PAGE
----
Almost for twenty years, I have heard about this mystical place which is around 109 kilometres from Calcutta; however, life eluded me that opportunity until April of 2015.
A long weekend presented itself ahead and we planned to utilize it to the fullest. Scanned the brochures, picked up maps, and bundled ourselves into our most trusted four-wheeler, the Swift and headed out in a southeasterly direction towards Godkhali. In case, you are driving yourself; there are two ways you can reach Sunderbans – via Canning and the other one via, Basanti.
Luckily, the approach road to the Basanti highway starts quite near to where we stay so we took that route. The narrow highway which snakes its way through the green countryside of Bengal provides a good cross-section of flora that is so typical of Bengal – coconut trees hissing in the wind, dense undergrowth, and acres of green paddy fields. As you drive, you can see an intricate network of canals running parallel to the road. You have to be seriously careful while driving as big buses that ply in this route suddenly come in your way. The landscape around is quite flat, slightly humid with an abundance of water bodies.
In fact, the entire place can give you a fair bit of a glimpse of what Sunderbans can be about 50 kilometres from here. It will only be water and brooks around fragmented landmasses.
The ideal time of a visit should be between November to end February to utilize the winter and prevent the sultry weather of the summer months which makes you sweat like a ruptured water pipe. After coasting, for over three hours, amidst a series of coconut trees that dot the horizon, we came to a wide expanse of a piece of land where the road ends and the car travel stops. We reached Godkhlai.
I parked the car with a local parking attendant who promised to look after her for two days and we set off.
Took our travel gear and boarded the 48 feet long, about 15 feet wide diesel-powered motor launch made of wood, over a metal structure. The boat was quite neat and very functional – a lower deck that can allow four people to sleep in moderate comfort. The engine sits at the stern of the boat with a kitchen right in front of the engine room. Two bathrooms, one on the lower deck, and the other on the upper deck at the back.The superstructure had a railing-ed balcony with a short staircase upfront. The midsection had a tarpaulin covering on top which had plastic tables and chairs laid across, firmly held on the deck with ropes. The small opening was primarily used for lunch or breakfast while onboard, the thought of having one and seeing this forested beauty passing by thrilled me and we jumped on to the boat.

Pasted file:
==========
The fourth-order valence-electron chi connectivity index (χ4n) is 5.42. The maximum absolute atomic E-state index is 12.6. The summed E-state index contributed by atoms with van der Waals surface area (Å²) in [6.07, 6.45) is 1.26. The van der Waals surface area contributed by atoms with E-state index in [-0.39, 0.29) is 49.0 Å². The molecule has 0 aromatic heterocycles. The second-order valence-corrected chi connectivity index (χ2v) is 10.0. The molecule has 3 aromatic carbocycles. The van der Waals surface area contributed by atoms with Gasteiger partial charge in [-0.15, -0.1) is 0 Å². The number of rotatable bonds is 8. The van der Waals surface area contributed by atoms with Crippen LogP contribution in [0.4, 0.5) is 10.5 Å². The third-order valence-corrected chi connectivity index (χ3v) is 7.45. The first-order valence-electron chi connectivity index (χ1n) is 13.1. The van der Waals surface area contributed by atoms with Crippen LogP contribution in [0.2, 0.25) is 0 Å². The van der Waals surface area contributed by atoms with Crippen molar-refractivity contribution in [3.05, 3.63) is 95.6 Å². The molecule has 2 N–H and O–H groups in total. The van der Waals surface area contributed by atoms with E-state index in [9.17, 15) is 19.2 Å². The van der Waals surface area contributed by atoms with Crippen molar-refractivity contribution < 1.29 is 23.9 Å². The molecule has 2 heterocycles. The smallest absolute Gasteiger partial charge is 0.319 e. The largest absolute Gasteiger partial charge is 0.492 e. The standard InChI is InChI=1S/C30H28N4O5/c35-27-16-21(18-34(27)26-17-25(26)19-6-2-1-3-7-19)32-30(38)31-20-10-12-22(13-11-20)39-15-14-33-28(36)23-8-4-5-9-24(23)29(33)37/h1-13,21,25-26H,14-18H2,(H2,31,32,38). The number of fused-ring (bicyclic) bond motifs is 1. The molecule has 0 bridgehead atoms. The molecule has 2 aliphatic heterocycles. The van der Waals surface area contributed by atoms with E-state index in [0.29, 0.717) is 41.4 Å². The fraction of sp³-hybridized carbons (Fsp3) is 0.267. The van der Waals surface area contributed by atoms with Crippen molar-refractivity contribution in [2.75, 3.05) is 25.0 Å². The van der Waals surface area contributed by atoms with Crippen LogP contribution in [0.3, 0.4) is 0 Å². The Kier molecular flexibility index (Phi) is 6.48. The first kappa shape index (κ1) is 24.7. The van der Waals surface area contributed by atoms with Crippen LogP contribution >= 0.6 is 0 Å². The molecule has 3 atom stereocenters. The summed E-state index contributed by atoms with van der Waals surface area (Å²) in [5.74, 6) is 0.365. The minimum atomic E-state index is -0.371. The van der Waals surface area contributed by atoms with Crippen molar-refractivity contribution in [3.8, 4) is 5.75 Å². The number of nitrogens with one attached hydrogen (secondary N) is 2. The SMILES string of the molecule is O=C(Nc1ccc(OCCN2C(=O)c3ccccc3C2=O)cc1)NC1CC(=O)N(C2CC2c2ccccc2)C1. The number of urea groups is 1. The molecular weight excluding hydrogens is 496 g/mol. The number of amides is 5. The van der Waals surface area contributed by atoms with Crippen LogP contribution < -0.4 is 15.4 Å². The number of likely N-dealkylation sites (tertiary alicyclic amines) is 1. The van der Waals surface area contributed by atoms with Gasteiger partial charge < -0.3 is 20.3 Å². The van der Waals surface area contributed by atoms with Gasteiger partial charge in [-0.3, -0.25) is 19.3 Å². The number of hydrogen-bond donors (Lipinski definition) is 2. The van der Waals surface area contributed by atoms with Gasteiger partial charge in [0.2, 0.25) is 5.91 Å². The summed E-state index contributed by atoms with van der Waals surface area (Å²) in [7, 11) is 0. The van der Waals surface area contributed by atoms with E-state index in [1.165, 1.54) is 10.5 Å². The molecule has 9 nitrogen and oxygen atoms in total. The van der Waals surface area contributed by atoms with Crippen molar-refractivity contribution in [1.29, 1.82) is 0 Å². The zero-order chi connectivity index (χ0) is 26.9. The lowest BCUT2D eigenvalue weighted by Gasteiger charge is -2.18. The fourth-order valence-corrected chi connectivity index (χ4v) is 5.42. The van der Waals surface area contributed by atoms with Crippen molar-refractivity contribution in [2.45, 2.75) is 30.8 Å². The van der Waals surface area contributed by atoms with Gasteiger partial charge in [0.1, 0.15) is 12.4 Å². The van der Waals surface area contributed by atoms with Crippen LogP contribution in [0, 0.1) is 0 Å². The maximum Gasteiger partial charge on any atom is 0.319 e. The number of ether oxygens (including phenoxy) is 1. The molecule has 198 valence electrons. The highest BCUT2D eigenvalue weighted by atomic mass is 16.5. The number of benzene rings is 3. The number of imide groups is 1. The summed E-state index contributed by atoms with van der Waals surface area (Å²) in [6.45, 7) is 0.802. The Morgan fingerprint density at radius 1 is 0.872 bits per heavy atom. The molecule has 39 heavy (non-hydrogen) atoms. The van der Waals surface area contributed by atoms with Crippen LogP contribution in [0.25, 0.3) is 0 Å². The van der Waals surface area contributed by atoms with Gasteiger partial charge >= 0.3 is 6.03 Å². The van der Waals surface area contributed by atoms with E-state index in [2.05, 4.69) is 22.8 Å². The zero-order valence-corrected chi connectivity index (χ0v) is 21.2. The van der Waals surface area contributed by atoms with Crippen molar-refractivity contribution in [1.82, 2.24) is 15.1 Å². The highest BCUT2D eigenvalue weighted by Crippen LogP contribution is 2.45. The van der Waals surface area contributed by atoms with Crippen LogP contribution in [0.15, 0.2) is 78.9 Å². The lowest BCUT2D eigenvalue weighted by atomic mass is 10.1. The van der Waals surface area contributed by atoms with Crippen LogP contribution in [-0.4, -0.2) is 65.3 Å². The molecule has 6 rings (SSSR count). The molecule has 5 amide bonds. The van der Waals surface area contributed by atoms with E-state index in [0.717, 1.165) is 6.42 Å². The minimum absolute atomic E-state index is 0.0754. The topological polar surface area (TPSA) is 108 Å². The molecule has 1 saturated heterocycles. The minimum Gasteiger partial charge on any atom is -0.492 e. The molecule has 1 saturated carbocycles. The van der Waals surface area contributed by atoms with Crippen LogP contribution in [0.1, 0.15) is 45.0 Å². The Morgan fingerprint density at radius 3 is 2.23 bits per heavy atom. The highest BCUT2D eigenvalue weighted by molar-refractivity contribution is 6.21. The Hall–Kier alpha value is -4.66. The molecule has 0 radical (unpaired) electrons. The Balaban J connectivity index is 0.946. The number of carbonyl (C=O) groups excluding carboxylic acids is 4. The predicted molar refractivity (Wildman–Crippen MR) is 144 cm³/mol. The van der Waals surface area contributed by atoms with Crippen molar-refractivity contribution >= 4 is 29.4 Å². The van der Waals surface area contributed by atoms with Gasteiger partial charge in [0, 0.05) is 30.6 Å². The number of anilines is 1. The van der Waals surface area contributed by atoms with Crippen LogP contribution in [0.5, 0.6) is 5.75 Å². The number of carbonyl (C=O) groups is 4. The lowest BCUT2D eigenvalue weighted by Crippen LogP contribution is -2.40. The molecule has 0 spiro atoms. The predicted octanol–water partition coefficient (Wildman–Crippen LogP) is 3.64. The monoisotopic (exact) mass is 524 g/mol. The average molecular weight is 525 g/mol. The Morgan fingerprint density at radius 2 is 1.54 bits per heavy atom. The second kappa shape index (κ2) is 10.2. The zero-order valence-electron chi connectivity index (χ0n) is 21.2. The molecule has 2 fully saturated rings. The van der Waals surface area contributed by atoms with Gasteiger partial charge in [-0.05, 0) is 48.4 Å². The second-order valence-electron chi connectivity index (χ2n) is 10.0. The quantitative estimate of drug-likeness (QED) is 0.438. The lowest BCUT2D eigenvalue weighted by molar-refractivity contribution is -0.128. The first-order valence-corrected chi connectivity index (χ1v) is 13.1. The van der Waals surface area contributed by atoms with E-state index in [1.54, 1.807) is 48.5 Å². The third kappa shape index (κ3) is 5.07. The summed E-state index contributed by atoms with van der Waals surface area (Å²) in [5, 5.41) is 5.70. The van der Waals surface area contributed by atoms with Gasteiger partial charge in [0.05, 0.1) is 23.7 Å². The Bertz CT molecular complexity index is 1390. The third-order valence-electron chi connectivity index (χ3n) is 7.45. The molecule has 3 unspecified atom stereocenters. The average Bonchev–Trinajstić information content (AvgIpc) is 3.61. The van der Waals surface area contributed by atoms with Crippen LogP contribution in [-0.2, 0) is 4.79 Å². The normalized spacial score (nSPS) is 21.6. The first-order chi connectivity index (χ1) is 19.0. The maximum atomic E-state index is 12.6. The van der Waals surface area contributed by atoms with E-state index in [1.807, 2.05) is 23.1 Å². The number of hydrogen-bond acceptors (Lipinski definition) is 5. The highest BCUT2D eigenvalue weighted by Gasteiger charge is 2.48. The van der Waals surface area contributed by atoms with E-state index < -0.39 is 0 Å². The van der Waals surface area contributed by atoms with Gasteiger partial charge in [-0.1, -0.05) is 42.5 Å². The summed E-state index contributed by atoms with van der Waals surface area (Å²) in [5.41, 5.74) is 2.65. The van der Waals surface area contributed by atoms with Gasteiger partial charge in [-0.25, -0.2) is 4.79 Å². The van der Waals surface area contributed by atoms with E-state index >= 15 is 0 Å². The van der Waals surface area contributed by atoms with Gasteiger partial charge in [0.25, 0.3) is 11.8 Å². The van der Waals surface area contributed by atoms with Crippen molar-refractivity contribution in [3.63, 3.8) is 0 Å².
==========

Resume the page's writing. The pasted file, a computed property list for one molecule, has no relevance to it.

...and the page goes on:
Ready to travel the beautiful and dangerous.By the time we boarded her, the sun had tilted towards the west and we were hungry like devils, The houseboat slowly chugged on the river and moored mid-stream for lunch. We had a sumptuous Bengali lunch with Betki fish, and prawns ‘malai curry‘, and having fish on a boat in a river getting swayed by the afternoon breeze was a feast by itself. The boat took turns after turns as the river followed the thick forest on either side of the bank.
We saw something quite peculiar, when the boat was passing the forested banks …knots of red cloth tied on branches of trees..what are those? Well, we learned that those are the spots, indicated by villagers where someone from the village has been attacked and devoured by the tiger, and the red knotted cloths were very fresh indicating the kills were recent. Even today, three to four humans are attacked and eaten by the famous Royal Bengal tigers.
The victims are poor fishermen disobeying government orders not to venture on their own, row their boats in the deeper parts of the jungle in search of food, and lose their lives in the process.
As the boat moved on and the stories heard, the day was coming to an end…our tourist stop was a place called, ‘Pakhiralaya‘ which means the abode of the birds. It is like a big stream that comes and meets the main river system, and rows of ‘Sundari‘ and other trees have grown over the banks without an inch of space to spare..very dense indeed; no wonder a tiger is camouflaged so well, and victims hardly have any chance at all.